The officer listened, postponed the attack — then watched the enemy retreat without a fight.
Skeehan, a part-time photographer, took the iconic photo of Kapaun in vestments saying Mass on a battlefield, the blanket-covered hood of a jeep serving as an altar. Skeehan remembers the date: Oct. 7, 1950. Kapaun was captured 26 days later.
“I remember his kindness,” Skeehan said. “I saw him one day with a canvas bag of apples he’d found; he took them to an orphanage.
“None of us ever saw him nod off. We wondered when he slept.”
Dolan remembered that Kapaun, before he was captured, had preached forgiveness when forgiveness seemed impossible.
“The Pacific Stars and Stripes had published a picture of men from the 5th Cavalry Regiment who had been captured, tortured and executed,’’ Dolan said.
“After that atrocity, some of our troops were ready to retaliate in kind. I remember Father’s sermon at the time — that as Christians and as Americans we would betray our heritage if we took revenge on the wounded or on prisoners.”
On Oct. 18, Chase Kear and his family rode to Pilsen and visited the church where Kapaun grew up, where he served as altar boy, where he celebrated his first Mass.
The stone font where he was baptized stood near the altar. Morning light streamed through stained glass, shining through faces of angels.
After Mass, people talked, touched Chase’s hand.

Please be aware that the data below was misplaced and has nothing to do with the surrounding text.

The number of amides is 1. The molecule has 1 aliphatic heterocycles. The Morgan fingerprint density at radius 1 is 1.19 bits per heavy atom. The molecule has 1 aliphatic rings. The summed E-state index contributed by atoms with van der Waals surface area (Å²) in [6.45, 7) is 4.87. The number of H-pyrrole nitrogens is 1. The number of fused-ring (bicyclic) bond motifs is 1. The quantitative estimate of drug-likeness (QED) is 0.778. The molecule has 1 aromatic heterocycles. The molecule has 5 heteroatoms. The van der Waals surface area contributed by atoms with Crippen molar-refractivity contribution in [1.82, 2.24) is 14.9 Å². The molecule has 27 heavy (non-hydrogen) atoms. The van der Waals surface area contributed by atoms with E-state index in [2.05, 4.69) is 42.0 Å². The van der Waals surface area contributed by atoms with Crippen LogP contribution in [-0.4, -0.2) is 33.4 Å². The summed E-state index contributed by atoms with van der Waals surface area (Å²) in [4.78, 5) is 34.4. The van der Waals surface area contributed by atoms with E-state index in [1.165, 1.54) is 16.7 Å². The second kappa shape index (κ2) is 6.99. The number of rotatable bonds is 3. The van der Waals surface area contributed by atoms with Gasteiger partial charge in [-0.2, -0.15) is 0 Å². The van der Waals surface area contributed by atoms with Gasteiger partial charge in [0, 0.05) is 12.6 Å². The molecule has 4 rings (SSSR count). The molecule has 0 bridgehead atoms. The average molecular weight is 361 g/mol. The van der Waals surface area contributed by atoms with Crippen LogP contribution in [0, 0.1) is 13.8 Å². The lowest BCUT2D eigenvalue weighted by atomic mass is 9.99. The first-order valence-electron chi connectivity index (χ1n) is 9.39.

They ate lunch in the church basement: roast beef, cake and Czech kolaches.
Edmund Steiner, 93, one of Kapaun’s boyhood chums, sat a few feet from the Kears. He said he and Emil went to schools run by nuns who whacked bad boys on outstretched palms with a wooden ruler. Not once did Kapaun get whacked. The others got hit all the time.
“He never did anything wrong.”
There was something oddly wonderful about Emil, he said.
“All of us, we would swear and say bad words, but we never swore around him.
“It wasn’t because he told us not to do it. It was because there was something about him. We couldn’t swear around Emil.”
Outside, as Steiner talked, Chase walked alone to the statue where Kapaun had his left arm around a soldier with a lower leg wound.
Kapaun’s right hand was outstretched.
In Pulaski, N.Y., the month before, Herb Miller, who still limps from his wound, told visitors that he had spent a lifetime since Unsan trying to know why Kapaun saved him.
Miller had not become a saint, after all; he had become a calibration technician in a bearings factory in Syracuse.
“I get choked up sometimes thinking about it,” he said.
“Maybe God and Father Kapaun saved me for another reason.”
After the war, he and Joyce adopted a girl and a boy. Those kids turned out real good, Miller said. He loves them; they love him.
“Maybe I was spared so that those two little kids could have a Dad. Was that it? I don’t know.
“I’ve thought about it every day since. “Why me?”
At the Kapaun statue, Chase Kear stood still, morning sun rising over nearby treetops. In the year since he came back to life, Chase has asked himself the same questions that have plagued Miller for 59 years. Why he’s alive. What he’s meant to do now. He has no idea. It bothers him. Do miracles exist? Chase believes they do. He believes in God. And like the old soldiers, he believes in Father Kapaun. At the statue, Chase looked up at the bronze face staring down at him. The face has Kapaun’s wide-set eyes, the cleft in his chin. Chase looked into his face for a moment. Then he reached out and touched the hand of Father Kapaun.